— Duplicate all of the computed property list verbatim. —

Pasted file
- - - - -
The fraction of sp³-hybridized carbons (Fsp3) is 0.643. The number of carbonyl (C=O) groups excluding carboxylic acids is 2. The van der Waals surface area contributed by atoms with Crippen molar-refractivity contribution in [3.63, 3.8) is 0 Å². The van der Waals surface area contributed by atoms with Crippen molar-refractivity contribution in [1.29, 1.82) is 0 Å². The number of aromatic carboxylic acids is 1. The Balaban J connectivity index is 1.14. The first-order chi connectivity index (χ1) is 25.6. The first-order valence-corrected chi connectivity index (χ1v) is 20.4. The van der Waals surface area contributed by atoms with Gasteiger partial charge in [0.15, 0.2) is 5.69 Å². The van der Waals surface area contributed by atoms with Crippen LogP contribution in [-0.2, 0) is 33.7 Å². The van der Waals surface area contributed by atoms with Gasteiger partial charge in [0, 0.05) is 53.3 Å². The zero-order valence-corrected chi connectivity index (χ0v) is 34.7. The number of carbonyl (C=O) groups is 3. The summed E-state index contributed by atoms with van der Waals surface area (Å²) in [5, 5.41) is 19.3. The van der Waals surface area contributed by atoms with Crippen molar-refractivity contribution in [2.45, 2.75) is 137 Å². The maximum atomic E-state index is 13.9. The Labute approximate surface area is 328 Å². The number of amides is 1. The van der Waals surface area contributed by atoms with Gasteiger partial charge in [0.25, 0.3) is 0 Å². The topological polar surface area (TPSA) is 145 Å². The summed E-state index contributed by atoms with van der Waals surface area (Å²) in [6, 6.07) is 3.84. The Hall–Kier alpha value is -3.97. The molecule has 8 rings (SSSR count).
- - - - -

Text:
The fraction of sp³-hybridized carbons (Fsp3) is 0.643. The number of carbonyl (C=O) groups excluding carboxylic acids is 2. The van der Waals surface area contributed by atoms with Crippen molar-refractivity contribution in [3.63, 3.8) is 0 Å². The van der Waals surface area contributed by atoms with Crippen molar-refractivity contribution in [1.29, 1.82) is 0 Å². The number of aromatic carboxylic acids is 1. The Balaban J connectivity index is 1.14. The first-order chi connectivity index (χ1) is 25.6. The first-order valence-corrected chi connectivity index (χ1v) is 20.4. The van der Waals surface area contributed by atoms with Gasteiger partial charge in [0.15, 0.2) is 5.69 Å². The van der Waals surface area contributed by atoms with Crippen LogP contribution in [-0.2, 0) is 33.7 Å². The van der Waals surface area contributed by atoms with Gasteiger partial charge in [0, 0.05) is 53.3 Å². The zero-order valence-corrected chi connectivity index (χ0v) is 34.7. The number of carbonyl (C=O) groups is 3. The summed E-state index contributed by atoms with van der Waals surface area (Å²) in [5, 5.41) is 19.3. The van der Waals surface area contributed by atoms with Crippen molar-refractivity contribution in [2.45, 2.75) is 137 Å². The maximum atomic E-state index is 13.9. The Labute approximate surface area is 328 Å². The number of amides is 1. The van der Waals surface area contributed by atoms with Gasteiger partial charge in [0.25, 0.3) is 0 Å². The topological polar surface area (TPSA) is 145 Å². The summed E-state index contributed by atoms with van der Waals surface area (Å²) in [6, 6.07) is 3.84. The Hall–Kier alpha value is -3.97. The molecule has 8 rings (SSSR count).